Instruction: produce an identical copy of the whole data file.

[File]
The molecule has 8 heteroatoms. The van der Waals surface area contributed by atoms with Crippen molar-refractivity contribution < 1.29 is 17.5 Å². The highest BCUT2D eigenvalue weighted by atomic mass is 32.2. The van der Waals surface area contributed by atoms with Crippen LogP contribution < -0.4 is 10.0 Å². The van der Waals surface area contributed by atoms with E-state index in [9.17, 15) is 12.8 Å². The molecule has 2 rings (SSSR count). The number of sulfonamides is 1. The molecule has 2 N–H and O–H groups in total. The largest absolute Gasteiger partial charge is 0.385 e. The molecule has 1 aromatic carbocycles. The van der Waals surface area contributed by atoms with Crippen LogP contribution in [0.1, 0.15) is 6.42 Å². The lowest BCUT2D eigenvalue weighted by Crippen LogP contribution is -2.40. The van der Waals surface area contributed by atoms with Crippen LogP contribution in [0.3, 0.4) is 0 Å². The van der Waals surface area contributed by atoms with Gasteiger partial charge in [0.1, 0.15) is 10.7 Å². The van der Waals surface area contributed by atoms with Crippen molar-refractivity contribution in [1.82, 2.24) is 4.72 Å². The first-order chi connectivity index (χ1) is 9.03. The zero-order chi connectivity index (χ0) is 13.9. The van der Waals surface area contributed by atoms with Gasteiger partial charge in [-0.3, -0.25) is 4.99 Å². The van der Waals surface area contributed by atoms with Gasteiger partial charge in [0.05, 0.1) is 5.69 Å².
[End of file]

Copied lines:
The molecule has 8 heteroatoms. The van der Waals surface area contributed by atoms with Crippen molar-refractivity contribution < 1.29 is 17.5 Å². The highest BCUT2D eigenvalue weighted by atomic mass is 32.2. The van der Waals surface area contributed by atoms with Crippen LogP contribution < -0.4 is 10.0 Å². The van der Waals surface area contributed by atoms with E-state index in [9.17, 15) is 12.8 Å². The molecule has 2 rings (SSSR count). The number of sulfonamides is 1. The molecule has 2 N–H and O–H groups in total. The largest absolute Gasteiger partial charge is 0.385 e. The molecule has 1 aromatic carbocycles. The van der Waals surface area contributed by atoms with Crippen LogP contribution in [0.1, 0.15) is 6.42 Å². The lowest BCUT2D eigenvalue weighted by Crippen LogP contribution is -2.40. The van der Waals surface area contributed by atoms with Crippen LogP contribution in [0.3, 0.4) is 0 Å². The van der Waals surface area contributed by atoms with Gasteiger partial charge in [0.1, 0.15) is 10.7 Å². The van der Waals surface area contributed by atoms with Crippen molar-refractivity contribution in [1.82, 2.24) is 4.72 Å². The first-order chi connectivity index (χ1) is 9.03. The zero-order chi connectivity index (χ0) is 13.9. The van der Waals surface area contributed by atoms with Gasteiger partial charge in [-0.3, -0.25) is 4.99 Å². The van der Waals surface area contributed by atoms with Gasteiger partial charge in [0.05, 0.1) is 5.69 Å².